Some Techniques of Implementation One implementation technique requires the use of "pioneering" countries to voluntarily submit to international taxation and their new monetary order.
"A desirable form of international decision-making, however, is one in which a genuinely supranational authority takes decisions on a qualified majority principle. A qualified majority may comprise a system of weighted votes, be based on a simple majority, or based on a system in which not only the total number of representatives but also the representatives of some well defined groups must together form a majority... (b) A decision-making body can be initiated by several pioneering countries on a voluntary basis and then be gradually extended. Some of the means used could first be applied at low levels, for example, a tax on consumer durables, and be gradually raised and extended to include more categories and eventually more countries. (c) Membership of an international decision-making body should be open to both public authorities and private organizations, whether non-profit or profit-making, or a combination of these categories." - 104
Another technique of implementation requires the use of organizations like OPEC to collect international taxes on behalf of the world community.
"The Financing of Development: A new framework for international resource transfers form an essential part of the effort to establish a new international order. It will take time to negotiate such a framework and put its various elements in place, but at least some of the principles on which this framework should be based can be spelt out. (I) An element of automation must be built into the resource transfer system. To be realistic, the world community is still too early in its stage of evolution and recognition of its interdependence to accept the concept of international taxation of the rich nations for the benefit of the poor nations. But the concept need not be accepted in its entirety: it can be introduced gradually over time through a variety of devices:... (b) certain sources of international financing can be developed - such as tax on non-renewable resources, tax on international pollutants... (c) if the rich industrialized nations are unwilling to tax themselves, others can collect and distribute these tax proceeds on the basis of what the rich nations consume - e.g. even a one-dollar per barrel 'development levy' by OPEC..." - 216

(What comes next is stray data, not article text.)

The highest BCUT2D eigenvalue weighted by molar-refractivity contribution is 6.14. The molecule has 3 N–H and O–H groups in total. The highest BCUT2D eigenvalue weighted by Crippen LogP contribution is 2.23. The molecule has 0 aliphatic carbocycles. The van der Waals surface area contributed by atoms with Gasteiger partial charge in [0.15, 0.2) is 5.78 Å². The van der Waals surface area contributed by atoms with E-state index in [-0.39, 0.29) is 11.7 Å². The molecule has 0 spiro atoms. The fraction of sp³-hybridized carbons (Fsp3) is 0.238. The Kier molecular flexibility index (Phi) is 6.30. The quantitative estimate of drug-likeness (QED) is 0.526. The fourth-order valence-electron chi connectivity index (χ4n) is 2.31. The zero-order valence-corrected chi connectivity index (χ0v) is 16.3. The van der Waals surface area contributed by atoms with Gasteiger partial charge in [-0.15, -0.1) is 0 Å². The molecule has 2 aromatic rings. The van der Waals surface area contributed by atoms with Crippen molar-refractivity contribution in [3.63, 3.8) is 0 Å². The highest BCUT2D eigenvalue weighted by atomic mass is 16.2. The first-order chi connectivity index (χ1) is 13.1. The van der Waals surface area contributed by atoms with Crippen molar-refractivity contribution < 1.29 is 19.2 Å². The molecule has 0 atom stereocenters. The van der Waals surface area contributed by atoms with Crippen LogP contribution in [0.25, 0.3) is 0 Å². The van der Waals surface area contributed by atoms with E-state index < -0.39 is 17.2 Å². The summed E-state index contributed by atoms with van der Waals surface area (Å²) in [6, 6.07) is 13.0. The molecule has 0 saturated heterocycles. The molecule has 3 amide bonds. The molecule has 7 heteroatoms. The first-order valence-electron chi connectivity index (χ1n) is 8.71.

One World Currency
"The Charter of Economic Rights and Duties of States... already lays down the fundamental principles which should govern international economic relations. The transformation, over time, of the Charter into the proposed framework treaty would greatly facilitate the establishment of a new international order. If this is to be done, some more specific provisions, omitted from the Charter, should be considered for inclusion in the framework treaty. Such provisions could include:... (g) All States shall accept an international currency to be created by an international authority;" - 117
The Club of Rome is currently working on a project entitled Monetary Simplification Euro/Dollar: Towards a Global Currency headed by Ramon Tamames. Conclusion The next part in this series addresses the redefinition of sovereignty from "territorial sovereignty" to "functional sovereignty" as well as the use of the concept of the "common heritage of mankind" to gain international control of not just the oceans, atmosphere and outer space but also all material and non-material resources. Part 4 discusses the generation of public opinion and the use of white coated propagandists. The creation of a World Food Authority and its use for population control is examined in part 5. The final article in this series deals with a variety of issues including global solidarity, regional unions, legal changes and a standing United Nations Peace Force.